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Since receiving a bigger boat with more power almost a year ago, the organisation has spent about $100,000 from grants upgrading the vessel's motors and electronic suite.
Coastguard Dunedin president Lox Kellas said water rescues tended to be seasonal, and although there had been no fatal boating incidents in Dunedin this year, the risk remained.
''You can never expect the expected. It's not until the pager goes that you know there's an incident and it can happen at any time,'' he said.
''This is the time of year when people dig their boat out from under the hedge and put it in the water to go fishing without checking it, just hoping everything will be fine.''
Nationwide, the number of drownings was ''unacceptable'' and this year had been ''a shocker'', Mr Kellas said.
Coastguard Dunedin had been involved in about 15 rescue operations with its new boat, the first of which came just days after the vessel had arrived. In that case a fisherman ''slashed his hand'' and needed assistance.
Other incidents prompting calls to Coastguard Dunedin included three boats which needed towing after becoming ''dead in the water'', Mr Kellas said.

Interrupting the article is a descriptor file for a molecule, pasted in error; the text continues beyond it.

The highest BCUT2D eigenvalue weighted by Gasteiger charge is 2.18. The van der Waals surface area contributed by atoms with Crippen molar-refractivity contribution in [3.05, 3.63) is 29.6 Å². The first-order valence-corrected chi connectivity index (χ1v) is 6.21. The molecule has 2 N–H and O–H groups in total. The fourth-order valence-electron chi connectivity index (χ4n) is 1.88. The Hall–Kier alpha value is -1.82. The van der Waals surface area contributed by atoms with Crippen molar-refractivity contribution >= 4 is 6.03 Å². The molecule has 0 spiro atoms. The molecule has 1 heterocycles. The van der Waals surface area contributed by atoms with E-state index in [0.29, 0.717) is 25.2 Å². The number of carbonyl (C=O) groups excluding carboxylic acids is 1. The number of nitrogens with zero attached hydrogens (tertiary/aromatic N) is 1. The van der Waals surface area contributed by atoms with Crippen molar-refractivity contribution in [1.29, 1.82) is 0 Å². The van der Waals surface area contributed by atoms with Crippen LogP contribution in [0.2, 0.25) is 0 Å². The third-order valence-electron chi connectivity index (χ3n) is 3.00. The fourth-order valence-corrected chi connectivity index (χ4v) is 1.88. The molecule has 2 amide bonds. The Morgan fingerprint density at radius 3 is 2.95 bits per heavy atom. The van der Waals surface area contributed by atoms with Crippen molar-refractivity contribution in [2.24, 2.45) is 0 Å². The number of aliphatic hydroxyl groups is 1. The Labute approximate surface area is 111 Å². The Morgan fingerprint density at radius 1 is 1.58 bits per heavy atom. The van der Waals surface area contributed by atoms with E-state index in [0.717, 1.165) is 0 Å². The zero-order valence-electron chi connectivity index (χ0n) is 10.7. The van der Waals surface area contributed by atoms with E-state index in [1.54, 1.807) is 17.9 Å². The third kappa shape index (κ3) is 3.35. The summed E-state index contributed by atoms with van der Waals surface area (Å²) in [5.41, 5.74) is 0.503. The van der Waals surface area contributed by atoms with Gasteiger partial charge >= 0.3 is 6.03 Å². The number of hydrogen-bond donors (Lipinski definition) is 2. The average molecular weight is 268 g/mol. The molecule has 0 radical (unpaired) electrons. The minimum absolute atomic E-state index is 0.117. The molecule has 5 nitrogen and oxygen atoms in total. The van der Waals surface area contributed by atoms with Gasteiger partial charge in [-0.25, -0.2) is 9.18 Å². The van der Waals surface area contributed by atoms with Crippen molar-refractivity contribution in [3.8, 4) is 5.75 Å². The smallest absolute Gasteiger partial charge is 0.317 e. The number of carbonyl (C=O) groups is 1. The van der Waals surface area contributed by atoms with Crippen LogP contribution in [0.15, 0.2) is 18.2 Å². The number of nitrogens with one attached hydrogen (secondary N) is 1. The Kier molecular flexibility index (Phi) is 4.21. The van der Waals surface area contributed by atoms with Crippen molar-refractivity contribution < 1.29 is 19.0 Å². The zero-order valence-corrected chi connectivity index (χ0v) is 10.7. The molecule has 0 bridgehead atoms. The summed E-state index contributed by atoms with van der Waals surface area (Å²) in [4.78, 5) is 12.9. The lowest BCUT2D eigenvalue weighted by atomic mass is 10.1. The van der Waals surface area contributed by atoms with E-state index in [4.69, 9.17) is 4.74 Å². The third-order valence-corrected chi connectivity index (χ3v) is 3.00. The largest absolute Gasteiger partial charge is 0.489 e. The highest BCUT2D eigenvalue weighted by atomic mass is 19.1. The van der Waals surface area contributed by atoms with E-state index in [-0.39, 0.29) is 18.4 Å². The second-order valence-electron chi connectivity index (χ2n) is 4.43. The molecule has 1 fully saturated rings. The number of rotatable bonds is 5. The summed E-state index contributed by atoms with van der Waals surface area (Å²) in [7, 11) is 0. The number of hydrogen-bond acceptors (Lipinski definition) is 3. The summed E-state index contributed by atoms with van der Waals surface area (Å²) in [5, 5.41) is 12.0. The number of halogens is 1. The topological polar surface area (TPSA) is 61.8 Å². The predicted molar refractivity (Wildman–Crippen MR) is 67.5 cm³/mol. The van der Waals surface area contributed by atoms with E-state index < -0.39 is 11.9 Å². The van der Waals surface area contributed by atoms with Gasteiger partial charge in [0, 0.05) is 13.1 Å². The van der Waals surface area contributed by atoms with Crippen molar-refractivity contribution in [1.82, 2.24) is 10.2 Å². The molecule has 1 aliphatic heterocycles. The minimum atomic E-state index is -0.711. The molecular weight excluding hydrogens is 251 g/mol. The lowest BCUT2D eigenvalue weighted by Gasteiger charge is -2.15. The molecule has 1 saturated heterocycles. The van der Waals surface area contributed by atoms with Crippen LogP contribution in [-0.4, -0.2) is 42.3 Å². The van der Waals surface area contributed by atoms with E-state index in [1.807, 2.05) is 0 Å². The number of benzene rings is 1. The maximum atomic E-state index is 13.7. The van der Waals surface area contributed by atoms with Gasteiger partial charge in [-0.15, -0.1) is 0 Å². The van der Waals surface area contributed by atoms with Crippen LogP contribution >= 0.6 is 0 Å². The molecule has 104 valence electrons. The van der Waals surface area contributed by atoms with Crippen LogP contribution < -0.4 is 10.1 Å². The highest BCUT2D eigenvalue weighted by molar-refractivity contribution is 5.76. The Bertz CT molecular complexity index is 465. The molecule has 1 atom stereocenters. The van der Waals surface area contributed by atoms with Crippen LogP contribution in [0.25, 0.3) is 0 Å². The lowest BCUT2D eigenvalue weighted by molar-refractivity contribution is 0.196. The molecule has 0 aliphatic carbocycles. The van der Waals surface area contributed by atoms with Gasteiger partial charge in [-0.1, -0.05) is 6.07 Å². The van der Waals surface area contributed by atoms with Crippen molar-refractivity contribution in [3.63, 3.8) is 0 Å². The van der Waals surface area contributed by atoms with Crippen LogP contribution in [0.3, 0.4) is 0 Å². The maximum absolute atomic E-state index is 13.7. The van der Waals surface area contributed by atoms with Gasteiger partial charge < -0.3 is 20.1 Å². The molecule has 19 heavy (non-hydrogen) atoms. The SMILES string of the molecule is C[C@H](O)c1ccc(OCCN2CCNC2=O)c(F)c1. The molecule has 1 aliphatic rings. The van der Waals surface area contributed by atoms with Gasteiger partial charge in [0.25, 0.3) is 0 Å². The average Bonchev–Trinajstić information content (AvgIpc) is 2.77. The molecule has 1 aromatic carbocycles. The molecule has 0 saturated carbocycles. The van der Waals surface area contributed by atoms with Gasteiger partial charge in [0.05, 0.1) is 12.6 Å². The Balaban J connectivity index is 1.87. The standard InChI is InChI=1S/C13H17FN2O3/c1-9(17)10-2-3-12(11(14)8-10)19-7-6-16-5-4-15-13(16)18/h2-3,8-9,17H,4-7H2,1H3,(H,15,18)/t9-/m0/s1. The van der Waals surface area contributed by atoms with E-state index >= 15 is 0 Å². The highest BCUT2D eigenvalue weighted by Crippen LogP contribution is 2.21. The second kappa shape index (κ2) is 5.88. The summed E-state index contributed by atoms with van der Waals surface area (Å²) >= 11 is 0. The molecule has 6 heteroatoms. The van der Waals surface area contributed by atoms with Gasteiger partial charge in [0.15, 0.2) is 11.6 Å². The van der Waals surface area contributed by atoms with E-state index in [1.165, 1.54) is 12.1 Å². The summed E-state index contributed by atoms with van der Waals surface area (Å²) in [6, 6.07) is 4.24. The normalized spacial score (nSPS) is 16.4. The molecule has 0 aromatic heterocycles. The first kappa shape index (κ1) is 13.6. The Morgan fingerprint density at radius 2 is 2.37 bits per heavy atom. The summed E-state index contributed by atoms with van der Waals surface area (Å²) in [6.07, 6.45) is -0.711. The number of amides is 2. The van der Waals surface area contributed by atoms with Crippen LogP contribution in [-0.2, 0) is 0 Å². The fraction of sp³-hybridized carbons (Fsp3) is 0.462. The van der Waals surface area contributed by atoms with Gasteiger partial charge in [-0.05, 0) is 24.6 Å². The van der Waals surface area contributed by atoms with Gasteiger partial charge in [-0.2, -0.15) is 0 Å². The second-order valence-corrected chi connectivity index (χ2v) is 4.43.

''The latest was on Monday night when a 35ft [10.5m] former fishing boat, now a pleasure vessel, was about 12 miles [20km] off Cape Saunders and there was a problem with the gearbox so they couldn't get any propulsion.
''We had to go out and tow it, Fortunately, sea conditions were good.''
Coastguard Dunedin also received a call to look for a diver in distress, which ended up being a miscommunication, and was on alert when 18 Columba College pupils almost drowned when caught in a rip near Purakaunui in March.
The girls were rescued by surfers and surf life-savers from a nearby club.
Coastguard Dunedin was also involved in a large Search and Rescue operation in June, which simulated a mass casualty cruise-ship disaster in the Otago Harbour, and was on hand for several community events during the year.
Mr Kellas said simple safety measures made a huge difference when it came to preventing trouble in and on the water.
Life jackets needed to be in good condition and fit the wearer, radios and cellphones had to be carried in waterproof bags, and water users must let others know of their plans.
All equipment should be checked to ensure it was in good working order before being used, Mr Kellas said.
''If you obey some simple rules, you can avoid tragedy,'' he said.
Basic water safety
- Check all equipment before use.
- Tell someone your plans.
- Carry a radio or cellphone in a waterproof bag.
- Carry a first aid kit and flares.
- Make sure everyone wears a life jacket which fits them and is in good condition.
- Pay attention to water and weather conditions.
- Refrain from consuming alcohol.